In Exotic World News v. City of Appleton (E.D. Wis. 1980), he successfully challenged a city ordinance that gave city officials unfettered discretion to deny licenses to adult businesses. His client, an adult bookstore, could not obtain a license for coin-operated machines that would show adult movies. “The protection of the first amendment extends not only to movies shown in public theatres, but also to movies shown in coin-operated machines accessible to the public,” the federal judge wrote.
Similarly, he and Olson challenged another Wisconsin town’s efforts to amend its zoning laws in such a manner as to ban such businesses from operating anywhere within town limits. The Wisconsin Court of Appeals in Town of Wayne v. Bishop (Wis. App. 1997) ruled against the town and for Julian’s clients, writing: “It [the town] did not set aside any area where adult bookstores could lawfully operate and thereby manipulated its whole scheme of zoning and building occupancy codes to achieve an impermissible total ban on the distribution of adult-oriented, expressive materials.”
He represented Sylvester Sasnett and other inmates who alleged that a prison rule prohibiting inmates from wearing crosses violated their religious freedom. The Wisconsin prison regulation allowed Catholic inmates to wear crosses when attached to rosary beads but would not allow others to wear crosses. Julian convinced a panel of the 7th U.S. Circuit Court of Appeals in Sasnett v. Litscher (1999) that this regulation constituted a flagrant affront to the First Amendment.
In colorful language, eminent jurist Richard Posner wrote: “One might as well tell Anglicans to kiss the Pope’s ring but pretend he’s the Archbishop of Canterbury. The Wisconsin prison system, without the ghost of a reason, has decided to discriminate against Protestants, and in doing so it has violated the First Amendment and must be enjoined.”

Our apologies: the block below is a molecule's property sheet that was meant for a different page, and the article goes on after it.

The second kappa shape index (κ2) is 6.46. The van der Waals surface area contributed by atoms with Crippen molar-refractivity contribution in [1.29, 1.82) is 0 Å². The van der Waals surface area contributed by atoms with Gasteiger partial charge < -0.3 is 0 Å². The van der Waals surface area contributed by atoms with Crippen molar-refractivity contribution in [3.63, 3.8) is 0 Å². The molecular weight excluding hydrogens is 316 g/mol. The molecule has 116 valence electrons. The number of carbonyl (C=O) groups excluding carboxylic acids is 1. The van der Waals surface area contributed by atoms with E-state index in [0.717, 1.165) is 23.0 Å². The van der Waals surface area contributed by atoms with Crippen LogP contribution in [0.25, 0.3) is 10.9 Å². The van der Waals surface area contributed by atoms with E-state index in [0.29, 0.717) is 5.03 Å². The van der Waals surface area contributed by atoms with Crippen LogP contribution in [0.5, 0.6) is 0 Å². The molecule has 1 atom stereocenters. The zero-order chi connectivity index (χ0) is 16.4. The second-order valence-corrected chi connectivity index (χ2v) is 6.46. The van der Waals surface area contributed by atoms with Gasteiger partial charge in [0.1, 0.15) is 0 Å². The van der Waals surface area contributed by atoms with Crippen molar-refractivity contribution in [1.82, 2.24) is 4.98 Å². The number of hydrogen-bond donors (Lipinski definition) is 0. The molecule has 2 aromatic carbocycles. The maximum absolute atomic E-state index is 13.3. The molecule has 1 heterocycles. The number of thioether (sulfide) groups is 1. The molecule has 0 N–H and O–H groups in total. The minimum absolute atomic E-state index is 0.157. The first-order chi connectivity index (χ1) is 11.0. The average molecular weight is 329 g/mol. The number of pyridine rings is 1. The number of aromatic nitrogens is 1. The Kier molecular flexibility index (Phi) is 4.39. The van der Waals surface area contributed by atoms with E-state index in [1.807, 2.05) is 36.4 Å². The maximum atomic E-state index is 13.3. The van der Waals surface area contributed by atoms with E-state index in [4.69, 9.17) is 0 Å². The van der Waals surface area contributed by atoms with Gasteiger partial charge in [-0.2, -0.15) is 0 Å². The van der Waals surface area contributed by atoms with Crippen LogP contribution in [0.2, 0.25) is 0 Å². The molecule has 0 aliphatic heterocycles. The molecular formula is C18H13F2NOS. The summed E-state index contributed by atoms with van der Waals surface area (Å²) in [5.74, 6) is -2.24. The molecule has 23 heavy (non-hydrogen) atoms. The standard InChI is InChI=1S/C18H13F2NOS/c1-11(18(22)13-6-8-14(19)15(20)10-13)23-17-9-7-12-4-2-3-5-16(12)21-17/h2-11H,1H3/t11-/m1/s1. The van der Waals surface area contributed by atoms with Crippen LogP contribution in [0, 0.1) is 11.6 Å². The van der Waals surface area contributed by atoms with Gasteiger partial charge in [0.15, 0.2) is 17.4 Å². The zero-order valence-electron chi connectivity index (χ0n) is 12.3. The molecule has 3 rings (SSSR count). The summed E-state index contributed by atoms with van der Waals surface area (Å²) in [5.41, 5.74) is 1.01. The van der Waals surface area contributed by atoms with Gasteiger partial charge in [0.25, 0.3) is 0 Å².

Julian’s contributions to the legal profession extended far beyond his challenge of discriminatory laws and arbitrary government actions. He served as a mentor and guide to many a fellow member of the bar. He regularly lectured on attorney fees to his colleagues in the First Amendment Lawyers Association.
Olson called Julian “a path-breaking civil rights lawyer and beloved mentor.”
Sirkin, who successfully challenged provisions of the Child Pornography Prevention Act of 1996 in Ashcroft v. Free Speech Coalition (2002), called Julian a “guru” on federal civil procedure and attorney-fee issues. “He was a mentor to all of us on the question of attorney fees,” he said.
“Percy was a very dedicated and ethical attorney,” says Chicago-based attorney Wayne Giampietro, who argued Gertz v. Welch (1974) before the U.S. Supreme Court. “He gave several presentations to the First Amendment Lawyers Association on the issues of attorney fees in connection with civil rights cases and the like. He was intelligent and principled. He was always ready to help out the organization itself as well as individual members of the group. Percy loved the law and was proud to be an attorney. That showed in his dedication to the matters he handled as an attorney. We will miss him greatly.”